Seeing things that aren’t there…until you look

Example of photographic seeing
Assimilation by J Riley Stewart

To appreciate today’s featured image, you have to STOP AND LOOK at it for a moment. You want to engage a bit in photographic seeing. Once again quietly: stop. and look.

I don’t mean to be yelling at you. Really.  But I did want to get your attention, because the story I want to tell you today demands some creative thought on your part. 

At this time of year, with the holidays fast approaching, we’re all going 100 miles per hour. And we need to just stop for brief periods to catch our breath. Or we risk missing something important.

The picture isn’t important. The things our kids say and do everyday: those are important. The holiday wishes we get from friends: again, important. The quiet planning by those busily preparing holiday meals: Important. Important. Important!

And my contribution to your busy-ness right before the holidays is merely this: an opportunity to stop for a moment and think about something …..else. A pleasant diversion, if you will.

Photographs are merely diversions, are they not?

But they can be very powerful diversions. In fact, photographs can permanently change the way you think and feel about things, if you let them. But to give them that chance, we need to stop and look at them for a few moments.  To buck the tendency to scroll rapidly past countless images in our Facebook and Instagram feeds.

The famous 20th Century American photographer Minor White said:

One should not only photograph things for what they are, but for what else they are.”

I try to do that, in my own way, when creating images. Admittedly, I often/usually fail. It’s not easy to communicate what else something is.

In “Assimilation,”  we see a quaint white church in the forest. That’s what it is, isn’t it? It’s got a steeple with a spire on top and a bell in the belltower. It must be a church.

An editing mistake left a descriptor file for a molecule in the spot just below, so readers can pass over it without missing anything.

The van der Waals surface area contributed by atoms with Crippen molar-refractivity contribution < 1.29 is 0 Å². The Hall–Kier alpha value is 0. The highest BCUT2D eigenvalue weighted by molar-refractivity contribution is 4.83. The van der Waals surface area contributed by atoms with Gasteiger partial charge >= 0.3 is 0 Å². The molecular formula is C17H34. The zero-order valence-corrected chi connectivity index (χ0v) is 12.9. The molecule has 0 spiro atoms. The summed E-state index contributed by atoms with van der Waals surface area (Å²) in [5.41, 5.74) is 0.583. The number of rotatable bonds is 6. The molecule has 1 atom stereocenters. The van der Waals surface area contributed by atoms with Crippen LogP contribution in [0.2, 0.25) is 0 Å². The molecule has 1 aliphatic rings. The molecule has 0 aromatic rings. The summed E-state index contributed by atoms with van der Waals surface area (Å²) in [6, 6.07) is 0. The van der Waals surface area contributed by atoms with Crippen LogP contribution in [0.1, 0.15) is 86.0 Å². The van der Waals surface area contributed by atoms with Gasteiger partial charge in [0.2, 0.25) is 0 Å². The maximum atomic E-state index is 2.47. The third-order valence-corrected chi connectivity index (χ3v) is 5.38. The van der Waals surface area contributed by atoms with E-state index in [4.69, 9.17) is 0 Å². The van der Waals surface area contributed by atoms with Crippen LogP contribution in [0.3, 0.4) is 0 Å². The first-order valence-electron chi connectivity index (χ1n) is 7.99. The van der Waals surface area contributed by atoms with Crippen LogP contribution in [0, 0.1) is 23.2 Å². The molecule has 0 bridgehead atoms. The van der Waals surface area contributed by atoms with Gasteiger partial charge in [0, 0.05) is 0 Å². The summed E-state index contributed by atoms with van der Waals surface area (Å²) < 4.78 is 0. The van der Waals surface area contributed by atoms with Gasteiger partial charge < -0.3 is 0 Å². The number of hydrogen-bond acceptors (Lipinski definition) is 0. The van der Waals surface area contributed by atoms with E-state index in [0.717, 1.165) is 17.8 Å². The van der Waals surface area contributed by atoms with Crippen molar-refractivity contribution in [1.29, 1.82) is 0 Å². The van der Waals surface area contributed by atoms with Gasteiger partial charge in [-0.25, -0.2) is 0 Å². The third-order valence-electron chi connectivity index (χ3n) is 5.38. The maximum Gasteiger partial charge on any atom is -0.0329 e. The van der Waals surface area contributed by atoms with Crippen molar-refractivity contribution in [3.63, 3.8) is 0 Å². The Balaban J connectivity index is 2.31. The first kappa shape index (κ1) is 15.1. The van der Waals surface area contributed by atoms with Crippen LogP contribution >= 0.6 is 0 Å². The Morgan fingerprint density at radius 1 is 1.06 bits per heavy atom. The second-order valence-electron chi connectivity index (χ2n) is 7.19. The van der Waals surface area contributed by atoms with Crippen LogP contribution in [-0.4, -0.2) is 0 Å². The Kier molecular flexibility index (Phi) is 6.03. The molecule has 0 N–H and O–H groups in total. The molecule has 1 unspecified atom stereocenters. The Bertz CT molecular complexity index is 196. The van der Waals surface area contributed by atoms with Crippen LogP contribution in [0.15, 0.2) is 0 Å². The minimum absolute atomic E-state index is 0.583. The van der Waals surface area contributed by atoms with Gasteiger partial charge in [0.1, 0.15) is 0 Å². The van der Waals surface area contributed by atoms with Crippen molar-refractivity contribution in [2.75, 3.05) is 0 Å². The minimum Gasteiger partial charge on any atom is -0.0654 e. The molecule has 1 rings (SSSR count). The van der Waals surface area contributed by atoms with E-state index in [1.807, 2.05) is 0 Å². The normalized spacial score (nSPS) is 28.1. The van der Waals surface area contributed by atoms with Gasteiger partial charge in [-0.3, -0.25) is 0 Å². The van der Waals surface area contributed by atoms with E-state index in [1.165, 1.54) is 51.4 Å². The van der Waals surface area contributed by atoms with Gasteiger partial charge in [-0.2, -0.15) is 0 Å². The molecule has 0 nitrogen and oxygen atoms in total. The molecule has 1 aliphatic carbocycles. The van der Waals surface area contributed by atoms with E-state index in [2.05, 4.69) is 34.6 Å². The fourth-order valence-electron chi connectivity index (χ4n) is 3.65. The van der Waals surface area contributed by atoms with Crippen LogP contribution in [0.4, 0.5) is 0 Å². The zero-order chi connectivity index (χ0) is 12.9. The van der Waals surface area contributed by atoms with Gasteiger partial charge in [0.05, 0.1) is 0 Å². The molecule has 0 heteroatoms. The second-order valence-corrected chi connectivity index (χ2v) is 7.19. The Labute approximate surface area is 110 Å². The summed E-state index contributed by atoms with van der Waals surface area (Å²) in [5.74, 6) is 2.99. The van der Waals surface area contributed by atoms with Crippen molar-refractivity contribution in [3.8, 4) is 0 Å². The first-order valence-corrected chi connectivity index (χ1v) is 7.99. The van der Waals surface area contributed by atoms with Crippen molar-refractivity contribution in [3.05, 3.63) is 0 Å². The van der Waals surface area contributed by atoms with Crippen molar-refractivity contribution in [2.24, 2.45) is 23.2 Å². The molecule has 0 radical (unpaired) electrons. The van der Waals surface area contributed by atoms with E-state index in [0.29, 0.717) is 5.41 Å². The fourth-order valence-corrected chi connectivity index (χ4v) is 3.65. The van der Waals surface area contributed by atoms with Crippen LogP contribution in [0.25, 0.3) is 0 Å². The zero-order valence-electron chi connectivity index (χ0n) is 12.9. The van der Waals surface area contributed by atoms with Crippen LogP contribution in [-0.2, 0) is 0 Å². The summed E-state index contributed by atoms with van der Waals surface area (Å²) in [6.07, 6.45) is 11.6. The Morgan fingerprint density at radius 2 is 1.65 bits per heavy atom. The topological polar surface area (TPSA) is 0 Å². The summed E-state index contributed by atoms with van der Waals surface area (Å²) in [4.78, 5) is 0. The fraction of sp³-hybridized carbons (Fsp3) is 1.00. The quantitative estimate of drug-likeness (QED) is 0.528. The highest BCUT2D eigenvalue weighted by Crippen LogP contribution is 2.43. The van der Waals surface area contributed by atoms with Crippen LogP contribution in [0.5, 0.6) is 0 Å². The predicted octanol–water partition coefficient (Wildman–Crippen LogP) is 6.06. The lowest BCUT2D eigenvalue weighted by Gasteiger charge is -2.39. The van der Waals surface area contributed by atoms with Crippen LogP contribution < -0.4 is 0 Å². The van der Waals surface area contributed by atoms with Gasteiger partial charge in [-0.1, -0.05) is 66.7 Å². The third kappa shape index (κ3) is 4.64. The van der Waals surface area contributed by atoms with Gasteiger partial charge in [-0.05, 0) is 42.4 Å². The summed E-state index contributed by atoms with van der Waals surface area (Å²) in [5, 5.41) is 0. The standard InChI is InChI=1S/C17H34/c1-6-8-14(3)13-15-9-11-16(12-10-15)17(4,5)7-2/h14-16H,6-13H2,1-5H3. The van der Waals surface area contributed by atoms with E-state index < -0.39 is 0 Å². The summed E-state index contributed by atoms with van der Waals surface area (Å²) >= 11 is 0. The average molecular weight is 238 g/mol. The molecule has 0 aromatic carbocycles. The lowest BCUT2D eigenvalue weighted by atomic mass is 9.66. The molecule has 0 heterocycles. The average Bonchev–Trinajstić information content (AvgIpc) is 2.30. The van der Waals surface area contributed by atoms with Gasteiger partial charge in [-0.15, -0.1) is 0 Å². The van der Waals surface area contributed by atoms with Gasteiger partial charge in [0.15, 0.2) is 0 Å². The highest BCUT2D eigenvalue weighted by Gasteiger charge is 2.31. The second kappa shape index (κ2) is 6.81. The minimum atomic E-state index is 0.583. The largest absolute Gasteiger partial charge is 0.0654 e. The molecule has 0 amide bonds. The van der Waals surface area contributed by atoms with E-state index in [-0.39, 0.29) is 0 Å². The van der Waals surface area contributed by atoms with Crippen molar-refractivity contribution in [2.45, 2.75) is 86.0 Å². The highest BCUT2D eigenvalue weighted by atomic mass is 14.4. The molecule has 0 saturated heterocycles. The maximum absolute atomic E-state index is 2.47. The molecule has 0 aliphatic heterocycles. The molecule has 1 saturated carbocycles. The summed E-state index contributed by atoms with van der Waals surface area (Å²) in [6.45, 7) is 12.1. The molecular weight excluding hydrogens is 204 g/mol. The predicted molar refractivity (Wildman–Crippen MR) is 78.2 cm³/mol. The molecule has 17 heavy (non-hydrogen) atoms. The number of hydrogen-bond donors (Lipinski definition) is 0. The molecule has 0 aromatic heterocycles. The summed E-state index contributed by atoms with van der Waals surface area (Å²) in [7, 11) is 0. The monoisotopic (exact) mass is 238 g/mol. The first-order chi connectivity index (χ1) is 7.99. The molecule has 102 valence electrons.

But what else is it?

It’s up to each of us to answer that, assuming we want to.. And it’s okay that we all have different answers. Some of us will say “’s a place of worship (enter all the souls who have made it so over the years),”  Some will say it’s a relic of our history, representing the culture and the times from whence it sprang.  And still others may say, “…it’s just a drafty old building.”

To me, and what caught my attention when walking about the Mission Baptist Church site in Cades Cove, TN, was the way the church became a part of the forest surrounding it, if only for a few moments. During those moments, the setting sun was casting shadows of the trees across the church’s facade, and It became inseparable from the forest.  In those moments, the trees became the church and the church became the trees.

I thought “assimilation” an apt description for “what else” this little church had become, and this moment became something I wanted to remember. “Click.”

What else is this little church to you? I’d love to hear about it!

Until next week,


J. Riley Stewart in the field

Clicking the image of “Assimilation” will take you to its place in the gallery, where you can explore the details and, I hope, give you a moment to escape all the holiday busy-ness in your life, even if only for a brief, quiet few moments.

A Study in Luminosity: What photographers can learn from other artists.